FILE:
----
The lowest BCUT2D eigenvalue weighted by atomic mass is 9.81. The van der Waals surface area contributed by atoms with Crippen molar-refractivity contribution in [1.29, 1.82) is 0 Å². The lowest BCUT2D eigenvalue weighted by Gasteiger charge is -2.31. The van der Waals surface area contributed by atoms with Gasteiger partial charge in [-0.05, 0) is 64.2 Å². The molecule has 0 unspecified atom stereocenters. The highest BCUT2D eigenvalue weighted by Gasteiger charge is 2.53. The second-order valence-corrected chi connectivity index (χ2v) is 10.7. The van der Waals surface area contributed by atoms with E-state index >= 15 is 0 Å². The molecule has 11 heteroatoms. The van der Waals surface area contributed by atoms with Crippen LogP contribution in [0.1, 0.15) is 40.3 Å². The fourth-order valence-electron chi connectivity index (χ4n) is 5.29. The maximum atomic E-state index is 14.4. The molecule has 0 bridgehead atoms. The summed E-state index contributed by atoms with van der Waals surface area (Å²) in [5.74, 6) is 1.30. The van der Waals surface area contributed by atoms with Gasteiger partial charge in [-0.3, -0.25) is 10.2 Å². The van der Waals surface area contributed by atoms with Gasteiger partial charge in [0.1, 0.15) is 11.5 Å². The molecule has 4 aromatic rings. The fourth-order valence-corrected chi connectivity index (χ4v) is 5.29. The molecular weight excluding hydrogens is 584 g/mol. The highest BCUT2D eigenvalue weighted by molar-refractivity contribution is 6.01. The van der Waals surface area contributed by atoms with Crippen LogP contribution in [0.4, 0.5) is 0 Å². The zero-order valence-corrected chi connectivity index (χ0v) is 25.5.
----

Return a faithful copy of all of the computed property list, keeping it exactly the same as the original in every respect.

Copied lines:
The lowest BCUT2D eigenvalue weighted by atomic mass is 9.81. The van der Waals surface area contributed by atoms with Crippen molar-refractivity contribution in [1.29, 1.82) is 0 Å². The lowest BCUT2D eigenvalue weighted by Gasteiger charge is -2.31. The van der Waals surface area contributed by atoms with Gasteiger partial charge in [-0.05, 0) is 64.2 Å². The molecule has 0 unspecified atom stereocenters. The highest BCUT2D eigenvalue weighted by Gasteiger charge is 2.53. The second-order valence-corrected chi connectivity index (χ2v) is 10.7. The van der Waals surface area contributed by atoms with E-state index >= 15 is 0 Å². The molecule has 11 heteroatoms. The van der Waals surface area contributed by atoms with Crippen LogP contribution in [0.1, 0.15) is 40.3 Å². The fourth-order valence-electron chi connectivity index (χ4n) is 5.29. The maximum atomic E-state index is 14.4. The molecule has 0 bridgehead atoms. The summed E-state index contributed by atoms with van der Waals surface area (Å²) in [5.74, 6) is 1.30. The van der Waals surface area contributed by atoms with Gasteiger partial charge in [-0.3, -0.25) is 10.2 Å². The van der Waals surface area contributed by atoms with Gasteiger partial charge in [0.1, 0.15) is 11.5 Å². The molecule has 4 aromatic rings. The fourth-order valence-corrected chi connectivity index (χ4v) is 5.29. The molecular weight excluding hydrogens is 584 g/mol. The highest BCUT2D eigenvalue weighted by molar-refractivity contribution is 6.01. The van der Waals surface area contributed by atoms with Crippen LogP contribution in [0.4, 0.5) is 0 Å². The zero-order valence-corrected chi connectivity index (χ0v) is 25.5.